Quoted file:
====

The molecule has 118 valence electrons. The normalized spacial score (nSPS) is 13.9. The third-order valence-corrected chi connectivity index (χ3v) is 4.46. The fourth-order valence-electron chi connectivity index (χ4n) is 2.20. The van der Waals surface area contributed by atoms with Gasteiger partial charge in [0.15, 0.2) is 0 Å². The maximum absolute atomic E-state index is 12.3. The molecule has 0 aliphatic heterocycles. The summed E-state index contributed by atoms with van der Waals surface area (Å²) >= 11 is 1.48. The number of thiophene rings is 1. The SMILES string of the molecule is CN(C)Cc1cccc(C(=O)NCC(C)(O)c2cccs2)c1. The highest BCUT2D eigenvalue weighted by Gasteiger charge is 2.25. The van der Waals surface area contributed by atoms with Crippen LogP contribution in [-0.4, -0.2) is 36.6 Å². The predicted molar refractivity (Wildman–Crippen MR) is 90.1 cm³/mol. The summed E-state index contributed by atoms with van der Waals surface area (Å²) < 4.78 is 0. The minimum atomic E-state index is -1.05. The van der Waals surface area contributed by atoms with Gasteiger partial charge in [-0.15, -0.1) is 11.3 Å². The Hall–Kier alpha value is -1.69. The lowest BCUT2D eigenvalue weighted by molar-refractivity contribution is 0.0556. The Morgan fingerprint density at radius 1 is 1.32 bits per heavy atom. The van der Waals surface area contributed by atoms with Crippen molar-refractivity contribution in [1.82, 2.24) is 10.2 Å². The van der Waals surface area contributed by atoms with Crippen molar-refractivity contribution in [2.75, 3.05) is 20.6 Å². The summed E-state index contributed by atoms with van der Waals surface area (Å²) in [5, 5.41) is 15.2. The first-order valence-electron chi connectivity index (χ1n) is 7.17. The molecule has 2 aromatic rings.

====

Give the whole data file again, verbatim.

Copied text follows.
The molecule has 118 valence electrons. The normalized spacial score (nSPS) is 13.9. The third-order valence-corrected chi connectivity index (χ3v) is 4.46. The fourth-order valence-electron chi connectivity index (χ4n) is 2.20. The van der Waals surface area contributed by atoms with Gasteiger partial charge in [0.15, 0.2) is 0 Å². The maximum absolute atomic E-state index is 12.3. The molecule has 0 aliphatic heterocycles. The summed E-state index contributed by atoms with van der Waals surface area (Å²) >= 11 is 1.48. The number of thiophene rings is 1. The SMILES string of the molecule is CN(C)Cc1cccc(C(=O)NCC(C)(O)c2cccs2)c1. The highest BCUT2D eigenvalue weighted by Gasteiger charge is 2.25. The van der Waals surface area contributed by atoms with Crippen LogP contribution in [-0.4, -0.2) is 36.6 Å². The predicted molar refractivity (Wildman–Crippen MR) is 90.1 cm³/mol. The summed E-state index contributed by atoms with van der Waals surface area (Å²) < 4.78 is 0. The minimum atomic E-state index is -1.05. The van der Waals surface area contributed by atoms with Gasteiger partial charge in [-0.15, -0.1) is 11.3 Å². The Hall–Kier alpha value is -1.69. The lowest BCUT2D eigenvalue weighted by molar-refractivity contribution is 0.0556. The Morgan fingerprint density at radius 1 is 1.32 bits per heavy atom. The van der Waals surface area contributed by atoms with Crippen molar-refractivity contribution in [1.82, 2.24) is 10.2 Å². The van der Waals surface area contributed by atoms with Crippen molar-refractivity contribution in [2.75, 3.05) is 20.6 Å². The summed E-state index contributed by atoms with van der Waals surface area (Å²) in [5, 5.41) is 15.2. The first-order valence-electron chi connectivity index (χ1n) is 7.17. The molecule has 2 aromatic rings.